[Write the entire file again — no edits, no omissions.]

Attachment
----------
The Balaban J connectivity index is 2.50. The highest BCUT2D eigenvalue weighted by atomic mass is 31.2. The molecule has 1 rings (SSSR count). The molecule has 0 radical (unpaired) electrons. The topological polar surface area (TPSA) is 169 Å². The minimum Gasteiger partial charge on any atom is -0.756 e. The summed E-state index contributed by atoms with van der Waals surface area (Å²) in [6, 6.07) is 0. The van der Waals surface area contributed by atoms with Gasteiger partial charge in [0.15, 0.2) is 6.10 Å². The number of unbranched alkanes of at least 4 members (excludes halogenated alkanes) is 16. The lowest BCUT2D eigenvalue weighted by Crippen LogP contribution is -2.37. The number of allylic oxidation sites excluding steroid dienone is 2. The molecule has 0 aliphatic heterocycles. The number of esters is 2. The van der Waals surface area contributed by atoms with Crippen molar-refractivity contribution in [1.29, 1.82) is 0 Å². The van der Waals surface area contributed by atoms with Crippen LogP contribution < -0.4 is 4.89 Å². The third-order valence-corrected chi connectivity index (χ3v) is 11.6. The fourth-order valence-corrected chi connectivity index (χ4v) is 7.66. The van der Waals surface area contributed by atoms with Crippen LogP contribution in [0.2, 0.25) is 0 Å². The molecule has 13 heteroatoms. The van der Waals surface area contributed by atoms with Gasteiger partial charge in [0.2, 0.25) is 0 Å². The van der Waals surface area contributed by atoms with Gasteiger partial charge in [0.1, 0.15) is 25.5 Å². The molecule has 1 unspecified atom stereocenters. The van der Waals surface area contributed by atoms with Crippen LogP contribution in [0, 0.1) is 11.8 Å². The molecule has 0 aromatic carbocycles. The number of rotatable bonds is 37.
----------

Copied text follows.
The Balaban J connectivity index is 2.50. The highest BCUT2D eigenvalue weighted by atomic mass is 31.2. The molecule has 1 rings (SSSR count). The molecule has 0 radical (unpaired) electrons. The topological polar surface area (TPSA) is 169 Å². The minimum Gasteiger partial charge on any atom is -0.756 e. The summed E-state index contributed by atoms with van der Waals surface area (Å²) in [6, 6.07) is 0. The van der Waals surface area contributed by atoms with Gasteiger partial charge in [0.15, 0.2) is 6.10 Å². The number of unbranched alkanes of at least 4 members (excludes halogenated alkanes) is 16. The lowest BCUT2D eigenvalue weighted by Crippen LogP contribution is -2.37. The number of allylic oxidation sites excluding steroid dienone is 2. The molecule has 0 aliphatic heterocycles. The number of esters is 2. The van der Waals surface area contributed by atoms with Crippen molar-refractivity contribution in [1.29, 1.82) is 0 Å². The van der Waals surface area contributed by atoms with Crippen LogP contribution < -0.4 is 4.89 Å². The third-order valence-corrected chi connectivity index (χ3v) is 11.6. The fourth-order valence-corrected chi connectivity index (χ4v) is 7.66. The van der Waals surface area contributed by atoms with Crippen LogP contribution in [0.2, 0.25) is 0 Å². The molecule has 13 heteroatoms. The van der Waals surface area contributed by atoms with Gasteiger partial charge in [0.2, 0.25) is 0 Å². The van der Waals surface area contributed by atoms with Gasteiger partial charge in [0.1, 0.15) is 25.5 Å². The molecule has 1 unspecified atom stereocenters. The van der Waals surface area contributed by atoms with Crippen LogP contribution in [0, 0.1) is 11.8 Å². The molecule has 0 aromatic carbocycles. The number of rotatable bonds is 37.